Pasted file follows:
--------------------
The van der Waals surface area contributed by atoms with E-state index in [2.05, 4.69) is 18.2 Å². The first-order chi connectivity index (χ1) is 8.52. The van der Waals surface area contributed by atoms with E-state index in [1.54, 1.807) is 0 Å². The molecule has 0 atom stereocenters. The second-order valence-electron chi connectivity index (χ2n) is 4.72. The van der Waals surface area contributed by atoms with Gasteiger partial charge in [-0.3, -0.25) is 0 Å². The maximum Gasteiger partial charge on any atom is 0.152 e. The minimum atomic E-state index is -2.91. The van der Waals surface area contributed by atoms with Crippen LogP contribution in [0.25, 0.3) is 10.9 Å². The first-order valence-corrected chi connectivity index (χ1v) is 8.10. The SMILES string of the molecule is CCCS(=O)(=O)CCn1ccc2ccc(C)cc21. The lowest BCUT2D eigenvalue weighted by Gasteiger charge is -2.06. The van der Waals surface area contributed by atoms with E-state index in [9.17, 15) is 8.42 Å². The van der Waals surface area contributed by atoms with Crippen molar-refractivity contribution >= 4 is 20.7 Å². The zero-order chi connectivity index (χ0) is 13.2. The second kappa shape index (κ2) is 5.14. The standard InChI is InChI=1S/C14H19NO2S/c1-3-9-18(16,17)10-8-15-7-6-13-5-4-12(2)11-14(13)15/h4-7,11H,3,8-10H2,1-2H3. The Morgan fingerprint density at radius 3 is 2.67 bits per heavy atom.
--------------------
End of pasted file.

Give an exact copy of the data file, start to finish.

The van der Waals surface area contributed by atoms with E-state index in [2.05, 4.69) is 18.2 Å². The first-order chi connectivity index (χ1) is 8.52. The van der Waals surface area contributed by atoms with E-state index in [1.54, 1.807) is 0 Å². The molecule has 0 atom stereocenters. The second-order valence-electron chi connectivity index (χ2n) is 4.72. The van der Waals surface area contributed by atoms with Gasteiger partial charge in [-0.3, -0.25) is 0 Å². The maximum Gasteiger partial charge on any atom is 0.152 e. The minimum atomic E-state index is -2.91. The van der Waals surface area contributed by atoms with Crippen LogP contribution in [0.25, 0.3) is 10.9 Å². The first-order valence-corrected chi connectivity index (χ1v) is 8.10. The SMILES string of the molecule is CCCS(=O)(=O)CCn1ccc2ccc(C)cc21. The lowest BCUT2D eigenvalue weighted by Gasteiger charge is -2.06. The van der Waals surface area contributed by atoms with E-state index in [9.17, 15) is 8.42 Å². The van der Waals surface area contributed by atoms with Crippen molar-refractivity contribution >= 4 is 20.7 Å². The zero-order chi connectivity index (χ0) is 13.2. The second kappa shape index (κ2) is 5.14. The standard InChI is InChI=1S/C14H19NO2S/c1-3-9-18(16,17)10-8-15-7-6-13-5-4-12(2)11-14(13)15/h4-7,11H,3,8-10H2,1-2H3. The Morgan fingerprint density at radius 3 is 2.67 bits per heavy atom.